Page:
Resiliency, Humility, Fortitude: Frank Gohlke’s Aftermath

On Tuesday, April 10, 1979, just after 6:00 p.m. a massive tornado struck the city of Wichita Falls. Leaving a mile-wide path of devastation through the city’s southwestern edge, the storm caused 46 deaths, injured approximately 3,200 people and destroyed over 20,000 homes. According to sources of the time, property damage was placed at $250 million dollars. Volunteers and public assistance poured in from across the nation. Within two years, 90 percent of damaged or lost homes were rebuilt. This series of photographs titled Aftermath by Frank Gohlke documents the devastation the day after the storm and the city as it appeared a year later. His work offers a vivid testimony to both the destructive power of the storm and the determination of the city and its people to rebuild.  

In the museum’s annual tradition of honoring the resiliency, humility and fortitude of residents who experienced the 1979 tornado, our collection of Frank Gohlke’s photographs have been repackaged into accessible online formats, as the “City that Faith Built” takes on another challenge: COVID-19.  

What do you remember about that day or what do these images communicate to you? The Museum invites you to reflect, revisit the collection, and share your comments.  

Map of the Wichita Falls 1979 tornado path with locations of Frank Gohlke photographs.

The numbered points on this map indicate locations where Frank Gohlke took photographs for his series, “Aftermath,” documenting the fortitude of Wichita Falls and its citizens, as the town rebuilt. Did you, or someone you know, experience Terrible Tuesday? If you would like to share your story please leave a comment.


About the Artist:

Frank Gohlke is a leading figure in American landscape photography. He has been awarded two Guggenheim Fellowships and two fellowships from the National Endowment for the Arts. Known for his large format landscape photographs, Gohlke’s work has been shown at museums all over the world and included in collections such as the Museum of Modern Art, the International Museum of Photography at the George Eastman House, the Australian National Gallery and the National Gallery of Canada.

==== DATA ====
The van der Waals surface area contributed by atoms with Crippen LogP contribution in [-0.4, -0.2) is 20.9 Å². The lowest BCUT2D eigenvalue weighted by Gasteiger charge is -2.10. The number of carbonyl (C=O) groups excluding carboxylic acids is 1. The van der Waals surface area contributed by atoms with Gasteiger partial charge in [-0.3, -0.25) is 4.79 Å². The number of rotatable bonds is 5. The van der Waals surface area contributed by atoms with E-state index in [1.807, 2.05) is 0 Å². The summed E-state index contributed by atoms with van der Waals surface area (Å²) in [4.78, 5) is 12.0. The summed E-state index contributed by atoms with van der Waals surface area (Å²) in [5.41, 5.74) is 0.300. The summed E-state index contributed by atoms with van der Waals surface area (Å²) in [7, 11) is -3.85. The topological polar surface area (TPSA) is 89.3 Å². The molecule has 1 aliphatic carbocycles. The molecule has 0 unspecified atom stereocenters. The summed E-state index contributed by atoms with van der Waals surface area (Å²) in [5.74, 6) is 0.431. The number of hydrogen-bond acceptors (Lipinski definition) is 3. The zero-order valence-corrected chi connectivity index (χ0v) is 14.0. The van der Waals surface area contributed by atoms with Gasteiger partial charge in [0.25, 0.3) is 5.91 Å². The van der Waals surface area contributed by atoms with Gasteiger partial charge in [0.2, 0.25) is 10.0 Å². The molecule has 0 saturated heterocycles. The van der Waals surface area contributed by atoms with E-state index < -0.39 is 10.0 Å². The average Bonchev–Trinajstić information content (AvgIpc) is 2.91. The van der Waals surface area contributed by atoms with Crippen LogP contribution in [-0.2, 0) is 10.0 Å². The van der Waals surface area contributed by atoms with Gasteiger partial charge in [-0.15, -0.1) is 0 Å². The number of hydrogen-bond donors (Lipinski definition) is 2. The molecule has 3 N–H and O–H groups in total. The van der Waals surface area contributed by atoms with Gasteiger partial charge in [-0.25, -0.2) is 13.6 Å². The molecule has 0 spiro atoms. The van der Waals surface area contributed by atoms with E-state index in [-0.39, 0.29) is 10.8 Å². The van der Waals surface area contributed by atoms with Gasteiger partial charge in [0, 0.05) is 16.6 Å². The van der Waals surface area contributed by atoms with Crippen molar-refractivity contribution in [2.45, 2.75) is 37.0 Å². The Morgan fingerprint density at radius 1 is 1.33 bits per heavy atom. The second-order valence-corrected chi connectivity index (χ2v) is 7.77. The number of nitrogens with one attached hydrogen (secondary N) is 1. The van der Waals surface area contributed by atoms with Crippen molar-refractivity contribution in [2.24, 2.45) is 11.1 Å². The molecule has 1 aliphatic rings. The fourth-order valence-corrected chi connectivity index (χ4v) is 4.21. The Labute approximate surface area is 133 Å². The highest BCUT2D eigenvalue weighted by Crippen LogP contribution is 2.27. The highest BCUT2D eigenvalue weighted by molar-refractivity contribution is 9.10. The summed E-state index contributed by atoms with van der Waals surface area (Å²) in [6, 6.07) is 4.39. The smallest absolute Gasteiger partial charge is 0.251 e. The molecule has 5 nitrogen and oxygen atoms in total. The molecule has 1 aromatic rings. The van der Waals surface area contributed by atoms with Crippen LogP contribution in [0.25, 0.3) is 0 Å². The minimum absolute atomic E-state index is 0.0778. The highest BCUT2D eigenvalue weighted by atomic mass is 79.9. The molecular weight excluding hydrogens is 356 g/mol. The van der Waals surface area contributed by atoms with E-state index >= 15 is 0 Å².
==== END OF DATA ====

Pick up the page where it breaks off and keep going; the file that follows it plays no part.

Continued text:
Although he was born in Texas, Gohlke’s geographical range includes central France, the American South and Midwest, New England and Mount St. Helens after a volcanic eruption.

Gohlke received his B.A. from the University of Texas at Austin in English Literature. At Yale University, where he received his MA in English in 1966, Gohlke met Walker Evans and then studied privately with Paul Caponigro. Gohlke’s photographs came to notice in the influential 1975 group exhibition New Topographics: Images of a Man-Altered Landscape at the George Eastman House International Museum of Photography and Film in Rochester, New York.

He has taught at Massachusetts College of Art; the Art Institute of Boston at Lesley College; the School of the Museum of Fine Arts, Boston; and the universities of Harvard, Princeton and Yale. Gohlke is currently the first Laureate Professor at the School of Art (University of Arizona) and The Center of Creative Photography.

Frank Gohlke is represented in many private and public collections, including the permanent collections of the Museum of Modern Art and Metropolitan Museum in New York, the Art Institute of Chicago, the Victoria and Albert Museum in London and the Bibliotheque Nationale in Paris.


Bring the Museum into your home! We’ll be making our exhibitions and educational programs available online in the coming weeks. Follow us on Facebook, Instagram and Twitter and share your art experiences at #wfmaartstories.

Photograph of the WFMA after the 1979 tornado

Remembering April 10

Today, Good Friday, we commemorate the 41st anniversary of an event known as “Terrible Tuesday,” when on April 10, 1979, an F4 tornado swept through the Southwest portion of Wichita Falls. The Wichita Falls Museum of Art experienced damage that day. What became important in our community in the days after the tornado was that we were safe.  


Tornado Activity

Make a Tornado in a Jar with us and learn about tornado safety.

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